This can be a deeper problem even than Christensen’s “innovator’s dilemma”, although it certainly overlaps with and reinforces his important insight. Combine the organizationally-incentivized conservatism of incumbents with the loss aversion hard-wired into individual human brains, and you have a recipe for disruptive market change. That is just fine for the disruptive entrants and for the business ecosystem as a whole; indeed it is a big part of what makes some ecosystems meta-stable overall. But it is not so good for the companies that are eaten up along the way. They need a more aggressive and advantage-seeking way to think about risk.
And they need it now more than ever. We believe that coping strategies, while remaining a necessary part of any corporate strategy, will in the future increasingly be seen, used, and priced like utilities that everyone simply must have. But they will not be a source of significant and sustained advantage – that will come from seizing the upsides of risk. There are two simple but important claims behind this argument. First, we believe that the information revolution has made ‘that which is known’ more evenly distributed around the world, and in close to real time. Put differently, facts (including factually-based probabilistic assessments of risk) will be available to everyone, all the time, at commoditized (and thus nearly equal) pricing. There will be precious little and diminishing differentiation available in access to ‘that which is known’. This, of course, means that the ‘unknown’ or at least ‘the uncertain’ will become increasingly important as a source of competitive advantage.
Our second claim lies at the intersection of technology and ideology. Information technologies combined with market-friendly ideologies have led to the increasing application of markets as a way of allocating resources and solving problems, in many aspects of economic, social, and political life. It is axiomatic within simple microeconomic theory that externalities – situations where the full costs and benefits of a decision do not fall on the decision maker but on someone else -- are a source of inefficiency in market settings. And so a critical piece of the re-engineering of marketplaces, enabled by information technology, has been the internalization of many externalities. Polluters increasingly have to pay the costs of their pollution.
This is good for the system as a whole of course. But it is not good for actors that have previously been able to capture the benefits of a product or an action, and externalize the costs on to others. Nice work if you can get it, but it is increasingly hard to get. And there lies the second emerging challenge for corporate risk thinking. It was socially inefficient, but wonderful for the company that could get away with it, when you could hold the return piece of the risk-return combination to yourself, and impose the risk part on someone else. Technology is making it easier to break up those deals, and ideology is making it more defensible and attractive to do so. As companies have less of this ‘risk externality inefficiency’ to capitalize on, they’ve got to find something else to replace it.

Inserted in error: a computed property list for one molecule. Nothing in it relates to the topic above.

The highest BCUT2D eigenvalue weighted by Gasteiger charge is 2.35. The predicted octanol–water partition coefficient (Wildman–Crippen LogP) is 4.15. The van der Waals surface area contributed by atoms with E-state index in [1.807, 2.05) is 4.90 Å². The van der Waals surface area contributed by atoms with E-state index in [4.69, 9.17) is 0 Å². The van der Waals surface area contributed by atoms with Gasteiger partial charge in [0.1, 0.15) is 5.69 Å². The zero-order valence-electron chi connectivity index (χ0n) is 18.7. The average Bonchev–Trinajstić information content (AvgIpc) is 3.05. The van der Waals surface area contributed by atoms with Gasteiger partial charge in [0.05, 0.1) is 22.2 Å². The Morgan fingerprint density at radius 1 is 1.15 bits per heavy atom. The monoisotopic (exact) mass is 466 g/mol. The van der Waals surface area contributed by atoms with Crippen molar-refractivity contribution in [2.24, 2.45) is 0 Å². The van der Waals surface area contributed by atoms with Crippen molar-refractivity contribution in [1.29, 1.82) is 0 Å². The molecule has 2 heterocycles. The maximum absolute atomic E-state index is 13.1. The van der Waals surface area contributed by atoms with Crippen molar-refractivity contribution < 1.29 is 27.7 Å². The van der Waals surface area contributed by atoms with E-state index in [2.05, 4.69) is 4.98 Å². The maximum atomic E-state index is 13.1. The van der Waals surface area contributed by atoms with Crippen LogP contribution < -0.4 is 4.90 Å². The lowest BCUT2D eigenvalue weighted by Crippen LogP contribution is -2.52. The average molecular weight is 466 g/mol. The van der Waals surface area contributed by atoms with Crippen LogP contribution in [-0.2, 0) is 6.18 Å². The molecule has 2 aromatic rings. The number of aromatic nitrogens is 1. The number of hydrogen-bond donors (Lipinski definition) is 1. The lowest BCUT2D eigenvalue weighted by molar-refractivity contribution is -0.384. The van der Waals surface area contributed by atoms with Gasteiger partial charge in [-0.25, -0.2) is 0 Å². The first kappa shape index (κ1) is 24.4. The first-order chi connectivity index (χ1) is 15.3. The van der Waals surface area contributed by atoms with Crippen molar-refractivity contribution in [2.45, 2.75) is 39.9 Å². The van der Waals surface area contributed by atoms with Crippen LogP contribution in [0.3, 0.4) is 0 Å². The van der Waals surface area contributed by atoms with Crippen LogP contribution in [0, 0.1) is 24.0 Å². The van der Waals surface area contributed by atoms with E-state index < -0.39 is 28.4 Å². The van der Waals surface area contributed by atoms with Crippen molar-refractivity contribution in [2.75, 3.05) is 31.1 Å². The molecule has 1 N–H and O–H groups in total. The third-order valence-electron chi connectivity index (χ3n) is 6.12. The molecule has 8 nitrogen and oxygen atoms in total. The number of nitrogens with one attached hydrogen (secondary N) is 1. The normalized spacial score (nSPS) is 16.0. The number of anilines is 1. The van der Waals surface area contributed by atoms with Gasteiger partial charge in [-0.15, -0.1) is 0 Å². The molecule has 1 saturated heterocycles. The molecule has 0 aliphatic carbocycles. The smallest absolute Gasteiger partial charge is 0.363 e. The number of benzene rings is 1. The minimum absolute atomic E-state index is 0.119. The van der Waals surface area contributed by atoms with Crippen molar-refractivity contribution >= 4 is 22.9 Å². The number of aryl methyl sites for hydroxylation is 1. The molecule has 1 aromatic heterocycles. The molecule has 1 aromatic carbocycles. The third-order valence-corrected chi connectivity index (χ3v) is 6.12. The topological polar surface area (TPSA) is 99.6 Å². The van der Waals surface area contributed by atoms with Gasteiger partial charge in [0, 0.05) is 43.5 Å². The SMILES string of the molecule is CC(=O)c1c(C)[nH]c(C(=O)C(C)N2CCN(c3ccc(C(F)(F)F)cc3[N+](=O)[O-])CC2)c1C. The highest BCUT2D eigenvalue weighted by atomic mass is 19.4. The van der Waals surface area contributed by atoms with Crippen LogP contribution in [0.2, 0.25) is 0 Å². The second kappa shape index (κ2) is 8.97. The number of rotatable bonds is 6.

And that means moving to re-embrace risk as a source of adaptive advantage. In the future, managing the standard downside risks will increasingly become a ‘hygiene factor’ in business planning – simply part of the cost of playing. The notion that some companies are too big or too important to fail, and thus can manage risk differently, will become less prevalent. In the 1960s it really was true that ‘as goes GM so goes America,’ but there really is no equivalent of that today, and it will become less likely over time that any company could achieve that threshold. Sustained advantage will come from the capacity to adapt faster and more effectively than the rest of the pack. That’s familiar as rhetoric, but still unfulfilled as practice in many respects. When advantage lies mostly profoundly in the unknown and the uncertain, the ability to sense and learn faster, to correct mistakes and drop losing bets, to tolerate ambiguity and live with, even embrace, ambivalence, becomes absolutely essential.
In the future, the discipline of business risk practice will have to help people and organizations navigate these challenges. This will require much greater allocation of attention to the external world beyond the immediate business environment, and the mapping of risks within more integrated frameworks that highlight their sensitivity to external uncertainty. It will require the systematic development of new competencies and capabilities that work from the ‘outside-in’ - such as early warning and scanning systems, scenario planning, systems thinking and real options. It will require new approaches to experimentation and learning and greater investment in the on-going development of decision-making executives. It will require more emphasis on the nurturing and sustenance of internal and external human networks, and strategic conversation that places risk as a source of discovery and opportunity.
Most important, however, it will require treating uncertainty as a powerful starting point for innovation and renewal, rather than simply as a threat to be minimized. The new discipline of risk will eradicate from our mental lexicon, once and for all, the mistaken 19th century notion of "survival of the fittest". In a constantly changing environment, the organism that is optimally tuned for today’s world is a dead organism in tomorrow’s very different world. Forget survival of the fittest, and replace it with survival of the most adaptable. After all, as Darwin himself observed, "It is not the strongest of the species that survive, nor the most intelligent, rather, it is those most responsive to change".